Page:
I think Byron Case is wrongfully convicted. The State of Missouri believes otherwise. They believe his case is resolved. I believe otherwise. In the near term at least, probably even the medium term, they will prevail. Beyond that, we'll just have to see.
In the meantime, Byron occasionally breaks free of his mental confinement by writing. He has his own blog, The Pariah's Syntax, subtitled Unbound Notes From An Innocent Man. His posts are understandably infrequent, given that he has no access to a computer. He must relay his work through parties on the other side of the proudly lethal electric fence that surrounds the Crossroads Correctional Institute.
If you wish to get a sense of life in prison from someone lucid and inside, you could do worse than visit his site every now and then. It's not about overt brutalization. It's more about a mundane loss of freedom, one in which prisoner control is more important than cruelty or kindness.
On ocassion, I will reproduce one of Byron's posts here as a reminder to myself of work to be done. Now is a particularly good time for me to do so, to rely on Byron's writing, since I am remiss in my own. (It seems my plan to calculate wrongful conviction rates based on judge-jury agreement data has become consuming.) To buy myself some time, I now present another behind-the-bars essay penciled by Byron Case.This one is titled ...
On one side you find the prison guards. Their job is to ensure the safety and security of the institution by enforcing policy. On the opposite side are the inmates, whose efforts at living in relative comfort while serving their sentences are frequently at odds with those policies. The struggle is endless; the battles are a never-ending back-and-forth.
The guards perform routine random cell searches, with every inmate here at Crossroads guaranteed a minimum of two chances to have their footlockers and loose property rifled through — once by the day shift, once by the evening. Depending on the guards' moods, the search experience can be measured on a scale that runs from relief, as when it's brief and nothing's left horribly out of place, and a nightmare, as when the guards leave the place looking like they turned it upside-down and shook it. Certain guards are notorious for preferring the invert-and-agitate method. They are not exactly liked.
It's the "nuisance contraband" that is most often found and confiscated in these random searches: empty cracker boxes, excess newspapers, improvised ashtrays. Last week, a huge poster of a basketball player was pulled down from a neighbor's wall; the week before, someone was forced to part with an empty 5-gallon sealing compound bucket. From some cells come more impressive items, often handmade.
One man in my wing is a craft-master. He makes hardcover address books, rocking-chair picture frames, and dreamcatchers, among other things. The dreamcatchers are his most popular creation, which he makes from the thread of clothing scraps and what I suspect are melted plastic coathangers. His methods are proprietary. The results look like something you'd be able to buy from a catalog. Naturally, the guards know what he's up to and visit him frequently, big plastic trash bag in hand. No matter how many times they take his supplies and half-finished projects, he does not abandon his hobby. It's hard not to admire that dedication a little.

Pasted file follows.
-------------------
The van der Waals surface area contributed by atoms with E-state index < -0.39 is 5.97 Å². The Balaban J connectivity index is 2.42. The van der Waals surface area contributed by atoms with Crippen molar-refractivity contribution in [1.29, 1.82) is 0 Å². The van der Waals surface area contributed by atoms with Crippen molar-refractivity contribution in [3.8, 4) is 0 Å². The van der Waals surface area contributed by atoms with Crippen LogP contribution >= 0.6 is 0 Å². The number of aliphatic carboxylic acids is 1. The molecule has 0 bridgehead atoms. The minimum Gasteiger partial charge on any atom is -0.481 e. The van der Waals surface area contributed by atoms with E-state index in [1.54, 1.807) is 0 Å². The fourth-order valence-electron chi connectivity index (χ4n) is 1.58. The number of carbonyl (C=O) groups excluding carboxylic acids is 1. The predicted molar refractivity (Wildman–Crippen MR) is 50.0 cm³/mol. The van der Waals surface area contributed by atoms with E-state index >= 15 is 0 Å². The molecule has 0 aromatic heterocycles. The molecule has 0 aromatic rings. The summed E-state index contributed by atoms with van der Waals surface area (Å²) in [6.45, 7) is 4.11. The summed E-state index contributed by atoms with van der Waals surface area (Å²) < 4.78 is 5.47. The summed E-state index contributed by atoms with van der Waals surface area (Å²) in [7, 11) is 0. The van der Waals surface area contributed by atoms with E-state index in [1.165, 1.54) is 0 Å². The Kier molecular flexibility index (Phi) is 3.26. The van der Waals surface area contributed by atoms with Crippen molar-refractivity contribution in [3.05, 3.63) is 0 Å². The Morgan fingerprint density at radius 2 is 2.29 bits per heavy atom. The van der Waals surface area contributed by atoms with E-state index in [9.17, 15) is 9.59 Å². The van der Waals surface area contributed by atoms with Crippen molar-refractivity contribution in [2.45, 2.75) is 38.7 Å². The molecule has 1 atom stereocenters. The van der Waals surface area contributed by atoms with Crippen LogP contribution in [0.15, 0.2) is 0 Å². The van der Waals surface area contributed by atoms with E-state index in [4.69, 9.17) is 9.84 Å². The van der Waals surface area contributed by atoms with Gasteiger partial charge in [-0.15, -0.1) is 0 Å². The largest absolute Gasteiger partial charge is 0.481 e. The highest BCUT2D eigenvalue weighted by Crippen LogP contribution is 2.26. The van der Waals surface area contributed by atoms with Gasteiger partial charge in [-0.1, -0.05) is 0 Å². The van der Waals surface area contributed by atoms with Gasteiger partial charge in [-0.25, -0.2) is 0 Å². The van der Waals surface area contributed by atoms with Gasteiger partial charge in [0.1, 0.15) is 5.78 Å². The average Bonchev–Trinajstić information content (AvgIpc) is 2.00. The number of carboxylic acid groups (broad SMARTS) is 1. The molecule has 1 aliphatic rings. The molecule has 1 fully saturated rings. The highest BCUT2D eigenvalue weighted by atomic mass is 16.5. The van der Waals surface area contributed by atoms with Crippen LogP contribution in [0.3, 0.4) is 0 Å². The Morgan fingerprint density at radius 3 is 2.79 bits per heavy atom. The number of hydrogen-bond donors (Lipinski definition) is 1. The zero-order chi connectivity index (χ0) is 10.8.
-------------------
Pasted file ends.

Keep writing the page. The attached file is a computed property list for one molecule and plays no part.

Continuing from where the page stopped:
Across from me there used to reside a waifish slip of a man who welcomed the occasional, ahem, gentlemen caller into his cell. "Melissa," he called himself. Asked to step out for a search of his cell one afternoon, he waited patiently while two guards picked through his things. No more than a few minutes later, one of the two came out with a wad of something fuschia in his gloved hand, which he tossed into the trash bag. Melissa lost it. Whatever they'd taken was obviously a prized possession, something he cared enough about to face off with the guards over. "Nuh-uh," he shouted again and again. "That's mine." Heads turned; the commotion was impossible to ignore. He stood arguing with them for over twenty minutes, apparently never able to finagle the return of the confiscated item. It was several hours later when I overheard what the fuss had been about: the guards had taken his last pair of thong underwear.
Being no angel, I've certainly had my share of things confiscated; though, nothing so precious as a handcrafted object nor salacious as a pair of exotic smallclothes. For awhile, cardboard, wood glue, and paint were easily gotten, and I availed myself of that fact. With enough of these three components I could build small shelving units and miniature cabinets — some with cutout designs in the doors — that looked like they might've been part of the actual design of the place, to the untrained eye. Space being at a premium here, a cubby in which to store cassette tapes or toiletries came in handy. Best of all, the guards didn't seem to care these constructs were contraband made out of illicitly obtained supplies; they left them alone. Some were able to keep their shelves for a couple of years. Then, all at once, they disappeared, a sudden adherence to the letter of policy enacted. The sources for the supplies vanished at around the same time. No one I know has dared dabble in cardboard carpentry since.
A few other things I've lost in searches, some of which I was sorry to lose:
- One three-dimensional paper Mini Cooper (yellow)
- One decorative wax paper votive shade (German street carnival scene)
- Seven wire twist-ties (black)
- Two highlighter markers (one yellow, one blue)
- Two packages ramen soup (beef flavor) that were later returned with an apology
- Five decorative pencils cups (made from oatmeal canisters)
- My expectations of personal privacy